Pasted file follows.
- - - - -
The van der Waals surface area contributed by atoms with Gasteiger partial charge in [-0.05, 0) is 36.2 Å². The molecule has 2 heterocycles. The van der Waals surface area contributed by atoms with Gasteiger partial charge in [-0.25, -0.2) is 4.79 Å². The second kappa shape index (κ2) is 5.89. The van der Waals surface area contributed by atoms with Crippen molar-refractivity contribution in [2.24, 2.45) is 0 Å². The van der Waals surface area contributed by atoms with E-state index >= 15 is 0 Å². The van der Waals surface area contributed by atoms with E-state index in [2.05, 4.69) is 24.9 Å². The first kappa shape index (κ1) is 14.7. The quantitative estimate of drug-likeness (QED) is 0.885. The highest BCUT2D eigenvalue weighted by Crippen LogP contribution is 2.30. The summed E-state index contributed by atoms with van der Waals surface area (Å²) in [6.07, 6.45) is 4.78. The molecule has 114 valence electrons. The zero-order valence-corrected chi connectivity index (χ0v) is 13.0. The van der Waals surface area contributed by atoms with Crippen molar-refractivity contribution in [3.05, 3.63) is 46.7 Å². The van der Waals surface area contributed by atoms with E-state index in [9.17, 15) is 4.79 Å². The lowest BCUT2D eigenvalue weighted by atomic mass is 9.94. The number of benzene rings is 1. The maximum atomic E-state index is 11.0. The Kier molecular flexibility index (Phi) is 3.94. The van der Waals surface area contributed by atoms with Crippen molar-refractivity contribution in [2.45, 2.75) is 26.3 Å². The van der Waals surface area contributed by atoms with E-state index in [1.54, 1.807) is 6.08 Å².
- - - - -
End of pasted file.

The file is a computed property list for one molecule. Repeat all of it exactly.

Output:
The van der Waals surface area contributed by atoms with Gasteiger partial charge in [-0.05, 0) is 36.2 Å². The molecule has 2 heterocycles. The van der Waals surface area contributed by atoms with Gasteiger partial charge in [-0.25, -0.2) is 4.79 Å². The second kappa shape index (κ2) is 5.89. The van der Waals surface area contributed by atoms with Crippen molar-refractivity contribution in [2.24, 2.45) is 0 Å². The van der Waals surface area contributed by atoms with E-state index >= 15 is 0 Å². The van der Waals surface area contributed by atoms with E-state index in [2.05, 4.69) is 24.9 Å². The first kappa shape index (κ1) is 14.7. The quantitative estimate of drug-likeness (QED) is 0.885. The highest BCUT2D eigenvalue weighted by Crippen LogP contribution is 2.30. The summed E-state index contributed by atoms with van der Waals surface area (Å²) in [6.07, 6.45) is 4.78. The molecule has 114 valence electrons. The zero-order valence-corrected chi connectivity index (χ0v) is 13.0. The van der Waals surface area contributed by atoms with Crippen molar-refractivity contribution in [3.05, 3.63) is 46.7 Å². The van der Waals surface area contributed by atoms with E-state index in [9.17, 15) is 4.79 Å². The lowest BCUT2D eigenvalue weighted by atomic mass is 9.94. The number of benzene rings is 1. The maximum atomic E-state index is 11.0. The Kier molecular flexibility index (Phi) is 3.94. The van der Waals surface area contributed by atoms with Crippen molar-refractivity contribution in [2.45, 2.75) is 26.3 Å². The van der Waals surface area contributed by atoms with E-state index in [1.54, 1.807) is 6.08 Å².